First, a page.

This is probably not new to you. It’s certainly not rocket science. And you don‘t need a mega-ton MRI to test the idea. If you’ve ever made up some excuse and snuck out of the office in the middle of a stressful day after your brain locked up, as I often did, you know exactly what I’m talking about.
Yes, You’re Stuck in the “Wrong Brain!”
Cameron put on paper what we’ve been doing all along. This is how the brain works psychologically, and naturally – your brain has two hemispheres that operate like networked computers, with each handling different tasks.
The Logical Brain
The left-brain is the rational brain, the worker-bee. Cameron calls it the “logic brain.” This half of your brain is happiest and most efficient when working like an unemotional computer, thinking objectively and logically. It loves analyzing, counting, planning things step-by-step, verbalizing procedures.
However, if family problems are affecting you emotionally, or you’re tired, overloaded and behind schedule, for example, stress builds, frustration takes over and this amazing left-brain computer will lock up. You can’t think straight – so you have to reboot your “computer!”
The Artist Brain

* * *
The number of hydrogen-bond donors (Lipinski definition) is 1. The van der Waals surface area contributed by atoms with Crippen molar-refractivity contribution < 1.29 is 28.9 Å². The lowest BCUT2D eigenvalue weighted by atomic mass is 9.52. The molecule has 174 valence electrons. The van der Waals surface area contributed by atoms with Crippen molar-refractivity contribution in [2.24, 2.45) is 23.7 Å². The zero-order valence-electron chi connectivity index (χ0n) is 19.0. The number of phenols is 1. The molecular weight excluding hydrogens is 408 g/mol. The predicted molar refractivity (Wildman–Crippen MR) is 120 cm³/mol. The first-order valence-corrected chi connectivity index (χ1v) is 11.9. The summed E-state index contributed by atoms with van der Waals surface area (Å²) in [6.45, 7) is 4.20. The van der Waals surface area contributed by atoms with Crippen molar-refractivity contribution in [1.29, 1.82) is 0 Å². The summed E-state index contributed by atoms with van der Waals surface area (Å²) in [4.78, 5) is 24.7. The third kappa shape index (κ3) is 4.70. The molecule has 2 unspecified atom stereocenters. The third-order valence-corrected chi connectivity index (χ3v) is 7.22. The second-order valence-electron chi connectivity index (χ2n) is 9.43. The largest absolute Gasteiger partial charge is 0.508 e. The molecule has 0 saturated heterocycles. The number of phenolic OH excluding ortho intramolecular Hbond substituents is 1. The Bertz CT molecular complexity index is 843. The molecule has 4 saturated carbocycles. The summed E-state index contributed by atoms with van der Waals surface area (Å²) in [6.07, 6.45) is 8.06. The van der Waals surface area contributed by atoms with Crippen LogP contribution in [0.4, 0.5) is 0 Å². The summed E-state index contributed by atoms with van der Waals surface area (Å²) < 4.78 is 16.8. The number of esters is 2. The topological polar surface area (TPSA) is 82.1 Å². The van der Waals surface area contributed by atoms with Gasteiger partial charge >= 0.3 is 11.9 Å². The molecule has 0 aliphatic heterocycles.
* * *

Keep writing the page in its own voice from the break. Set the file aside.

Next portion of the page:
The other hemisphere of the brain is the creator, the inventor, the innovator – it thinks out-of-sequence, in images, ideas, dreams, metaphors and concepts, always synthesizing, searching for patterns, making connections, linking the pieces.
This Inner Artist naturally functions outside the everyday “real” world of business facts, scientific data and concrete evidence, envisioning and creating new realities. Unfortunately, over-loading the logical left-brain Thinker will also shut down the right-brain creative hemisphere.
Schedule Regular Artist Dates
When your brain locks up, you can pry open the lock by taking your inner creative source on an “artist date!” Yes, I know this sounds bizarre, weird, even childish – especially for some hot-shot executive, banker or attorney in a three-piece suit on a corner office on the 43rd floor of a skyscraper… but trust me, it works, it’s fun, it’s productive! And it’s a very simple:
So you’re blocked: Time to take your Inner Artist on a date. “But what exactly is an artist date?” asks Cameron. Well, here’s her structured version:
“An artist date is a block of time, perhaps two hours weekly, especially set aside and committed to nurturing your creative consciousness, your inner artist. In its most primary form, the artist date is an excursion, a play date that you preplan and defend against all interlopers. You cannot take anyone on this artist date but you and your inner artist, a.k.a. your creative child. That means no lovers, friends, spouses, children – no taggers-on – of any stripe.”